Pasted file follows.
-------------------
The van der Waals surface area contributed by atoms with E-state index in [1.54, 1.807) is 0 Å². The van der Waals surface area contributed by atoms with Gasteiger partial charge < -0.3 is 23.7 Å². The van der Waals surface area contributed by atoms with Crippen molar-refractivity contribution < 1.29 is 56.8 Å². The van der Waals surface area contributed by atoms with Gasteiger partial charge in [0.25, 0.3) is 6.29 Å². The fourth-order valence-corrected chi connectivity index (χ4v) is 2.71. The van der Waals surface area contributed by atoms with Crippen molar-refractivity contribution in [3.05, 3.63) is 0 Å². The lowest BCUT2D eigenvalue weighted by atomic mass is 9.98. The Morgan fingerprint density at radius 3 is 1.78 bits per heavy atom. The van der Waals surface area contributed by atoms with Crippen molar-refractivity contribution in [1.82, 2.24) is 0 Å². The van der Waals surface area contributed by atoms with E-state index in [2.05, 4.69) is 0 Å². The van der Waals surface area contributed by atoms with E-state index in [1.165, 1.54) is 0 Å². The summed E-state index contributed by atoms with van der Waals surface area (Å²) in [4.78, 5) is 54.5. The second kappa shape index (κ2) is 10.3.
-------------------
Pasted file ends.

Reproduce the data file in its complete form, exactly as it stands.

The van der Waals surface area contributed by atoms with E-state index in [1.54, 1.807) is 0 Å². The van der Waals surface area contributed by atoms with Gasteiger partial charge < -0.3 is 23.7 Å². The van der Waals surface area contributed by atoms with Crippen molar-refractivity contribution < 1.29 is 56.8 Å². The van der Waals surface area contributed by atoms with Gasteiger partial charge in [0.25, 0.3) is 6.29 Å². The fourth-order valence-corrected chi connectivity index (χ4v) is 2.71. The van der Waals surface area contributed by atoms with Crippen molar-refractivity contribution in [3.05, 3.63) is 0 Å². The lowest BCUT2D eigenvalue weighted by atomic mass is 9.98. The Morgan fingerprint density at radius 3 is 1.78 bits per heavy atom. The van der Waals surface area contributed by atoms with Crippen molar-refractivity contribution in [1.82, 2.24) is 0 Å². The van der Waals surface area contributed by atoms with E-state index in [2.05, 4.69) is 0 Å². The van der Waals surface area contributed by atoms with E-state index in [1.165, 1.54) is 0 Å². The summed E-state index contributed by atoms with van der Waals surface area (Å²) in [4.78, 5) is 54.5. The second kappa shape index (κ2) is 10.3.